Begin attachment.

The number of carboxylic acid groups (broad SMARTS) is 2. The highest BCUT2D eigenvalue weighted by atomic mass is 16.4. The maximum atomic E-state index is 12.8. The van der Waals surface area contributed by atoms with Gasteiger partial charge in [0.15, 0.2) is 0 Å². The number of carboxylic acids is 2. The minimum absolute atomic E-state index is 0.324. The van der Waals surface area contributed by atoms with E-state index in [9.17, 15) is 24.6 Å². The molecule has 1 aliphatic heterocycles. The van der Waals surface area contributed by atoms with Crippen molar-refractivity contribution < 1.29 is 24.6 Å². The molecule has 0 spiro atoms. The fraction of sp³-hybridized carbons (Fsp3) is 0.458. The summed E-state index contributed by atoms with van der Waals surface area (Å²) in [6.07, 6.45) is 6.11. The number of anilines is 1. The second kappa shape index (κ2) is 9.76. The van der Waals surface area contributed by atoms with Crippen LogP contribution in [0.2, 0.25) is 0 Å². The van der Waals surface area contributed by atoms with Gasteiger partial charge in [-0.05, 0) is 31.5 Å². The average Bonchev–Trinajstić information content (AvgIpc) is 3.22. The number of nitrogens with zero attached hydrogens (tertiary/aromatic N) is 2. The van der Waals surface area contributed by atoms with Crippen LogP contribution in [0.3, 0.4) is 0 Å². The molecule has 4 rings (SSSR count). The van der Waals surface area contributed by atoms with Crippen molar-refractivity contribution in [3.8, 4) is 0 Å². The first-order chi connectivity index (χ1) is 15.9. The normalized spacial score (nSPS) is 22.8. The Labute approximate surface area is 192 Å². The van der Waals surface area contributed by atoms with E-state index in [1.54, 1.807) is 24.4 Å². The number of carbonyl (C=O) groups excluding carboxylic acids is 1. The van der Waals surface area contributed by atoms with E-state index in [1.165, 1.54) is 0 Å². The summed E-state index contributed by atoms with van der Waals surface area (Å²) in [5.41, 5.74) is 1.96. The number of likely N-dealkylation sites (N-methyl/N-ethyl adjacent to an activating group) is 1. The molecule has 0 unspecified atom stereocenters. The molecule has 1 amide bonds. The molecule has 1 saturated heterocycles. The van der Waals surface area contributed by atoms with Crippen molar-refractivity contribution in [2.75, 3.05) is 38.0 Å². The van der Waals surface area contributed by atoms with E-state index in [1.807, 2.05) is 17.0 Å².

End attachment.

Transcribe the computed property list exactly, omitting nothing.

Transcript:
The number of carboxylic acid groups (broad SMARTS) is 2. The highest BCUT2D eigenvalue weighted by atomic mass is 16.4. The maximum atomic E-state index is 12.8. The van der Waals surface area contributed by atoms with Gasteiger partial charge in [0.15, 0.2) is 0 Å². The number of carboxylic acids is 2. The minimum absolute atomic E-state index is 0.324. The van der Waals surface area contributed by atoms with E-state index in [9.17, 15) is 24.6 Å². The molecule has 1 aliphatic heterocycles. The van der Waals surface area contributed by atoms with Crippen molar-refractivity contribution < 1.29 is 24.6 Å². The molecule has 0 spiro atoms. The fraction of sp³-hybridized carbons (Fsp3) is 0.458. The summed E-state index contributed by atoms with van der Waals surface area (Å²) in [6.07, 6.45) is 6.11. The number of anilines is 1. The second kappa shape index (κ2) is 9.76. The van der Waals surface area contributed by atoms with Crippen LogP contribution in [0.2, 0.25) is 0 Å². The van der Waals surface area contributed by atoms with Gasteiger partial charge in [-0.05, 0) is 31.5 Å². The average Bonchev–Trinajstić information content (AvgIpc) is 3.22. The number of nitrogens with zero attached hydrogens (tertiary/aromatic N) is 2. The van der Waals surface area contributed by atoms with Crippen LogP contribution in [0.3, 0.4) is 0 Å². The molecule has 4 rings (SSSR count). The van der Waals surface area contributed by atoms with Crippen molar-refractivity contribution in [3.8, 4) is 0 Å². The first-order chi connectivity index (χ1) is 15.9. The normalized spacial score (nSPS) is 22.8. The Labute approximate surface area is 192 Å². The van der Waals surface area contributed by atoms with E-state index in [1.54, 1.807) is 24.4 Å². The number of carbonyl (C=O) groups excluding carboxylic acids is 1. The van der Waals surface area contributed by atoms with E-state index in [1.165, 1.54) is 0 Å². The summed E-state index contributed by atoms with van der Waals surface area (Å²) in [5.41, 5.74) is 1.96. The number of likely N-dealkylation sites (N-methyl/N-ethyl adjacent to an activating group) is 1. The molecule has 0 unspecified atom stereocenters. The molecule has 1 amide bonds. The molecule has 1 saturated heterocycles. The van der Waals surface area contributed by atoms with Crippen molar-refractivity contribution in [2.75, 3.05) is 38.0 Å². The van der Waals surface area contributed by atoms with E-state index in [1.807, 2.05) is 17.0 Å².